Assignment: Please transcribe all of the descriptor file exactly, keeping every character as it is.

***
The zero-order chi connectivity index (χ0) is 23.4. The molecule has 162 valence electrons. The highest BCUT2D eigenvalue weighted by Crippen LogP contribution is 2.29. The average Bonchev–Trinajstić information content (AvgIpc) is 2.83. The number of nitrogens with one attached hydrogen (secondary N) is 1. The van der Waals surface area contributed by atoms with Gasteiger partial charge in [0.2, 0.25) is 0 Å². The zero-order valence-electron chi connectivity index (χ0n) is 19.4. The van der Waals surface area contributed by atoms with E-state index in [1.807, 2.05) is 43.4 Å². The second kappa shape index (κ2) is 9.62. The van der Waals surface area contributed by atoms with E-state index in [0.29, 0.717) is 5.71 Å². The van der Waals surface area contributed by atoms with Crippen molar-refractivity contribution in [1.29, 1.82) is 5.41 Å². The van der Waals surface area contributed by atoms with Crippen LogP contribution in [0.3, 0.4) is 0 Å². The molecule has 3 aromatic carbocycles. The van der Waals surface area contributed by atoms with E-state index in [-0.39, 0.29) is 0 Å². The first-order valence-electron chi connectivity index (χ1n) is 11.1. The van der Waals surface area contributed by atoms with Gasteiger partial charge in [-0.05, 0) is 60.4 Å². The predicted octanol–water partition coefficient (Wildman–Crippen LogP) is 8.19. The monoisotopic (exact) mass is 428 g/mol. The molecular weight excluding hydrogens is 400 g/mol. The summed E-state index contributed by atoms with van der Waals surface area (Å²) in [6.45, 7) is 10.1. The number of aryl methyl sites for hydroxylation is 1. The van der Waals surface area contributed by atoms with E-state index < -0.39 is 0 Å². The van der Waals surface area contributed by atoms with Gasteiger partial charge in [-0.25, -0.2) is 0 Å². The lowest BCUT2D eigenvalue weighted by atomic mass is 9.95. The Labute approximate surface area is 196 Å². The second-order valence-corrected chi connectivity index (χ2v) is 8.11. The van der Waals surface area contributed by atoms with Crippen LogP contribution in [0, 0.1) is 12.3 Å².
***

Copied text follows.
The zero-order chi connectivity index (χ0) is 23.4. The molecule has 162 valence electrons. The highest BCUT2D eigenvalue weighted by Crippen LogP contribution is 2.29. The average Bonchev–Trinajstić information content (AvgIpc) is 2.83. The number of nitrogens with one attached hydrogen (secondary N) is 1. The van der Waals surface area contributed by atoms with Gasteiger partial charge in [0.2, 0.25) is 0 Å². The zero-order valence-electron chi connectivity index (χ0n) is 19.4. The van der Waals surface area contributed by atoms with E-state index in [1.807, 2.05) is 43.4 Å². The second kappa shape index (κ2) is 9.62. The van der Waals surface area contributed by atoms with E-state index in [0.29, 0.717) is 5.71 Å². The van der Waals surface area contributed by atoms with Crippen molar-refractivity contribution in [1.29, 1.82) is 5.41 Å². The van der Waals surface area contributed by atoms with Crippen LogP contribution in [0.3, 0.4) is 0 Å². The molecule has 3 aromatic carbocycles. The van der Waals surface area contributed by atoms with E-state index in [-0.39, 0.29) is 0 Å². The first-order valence-electron chi connectivity index (χ1n) is 11.1. The van der Waals surface area contributed by atoms with Gasteiger partial charge in [-0.05, 0) is 60.4 Å². The predicted octanol–water partition coefficient (Wildman–Crippen LogP) is 8.19. The monoisotopic (exact) mass is 428 g/mol. The molecular weight excluding hydrogens is 400 g/mol. The summed E-state index contributed by atoms with van der Waals surface area (Å²) in [6.45, 7) is 10.1. The number of aryl methyl sites for hydroxylation is 1. The van der Waals surface area contributed by atoms with E-state index < -0.39 is 0 Å². The van der Waals surface area contributed by atoms with Gasteiger partial charge in [-0.25, -0.2) is 0 Å². The lowest BCUT2D eigenvalue weighted by atomic mass is 9.95. The Labute approximate surface area is 196 Å². The second-order valence-corrected chi connectivity index (χ2v) is 8.11. The van der Waals surface area contributed by atoms with Crippen LogP contribution in [0, 0.1) is 12.3 Å².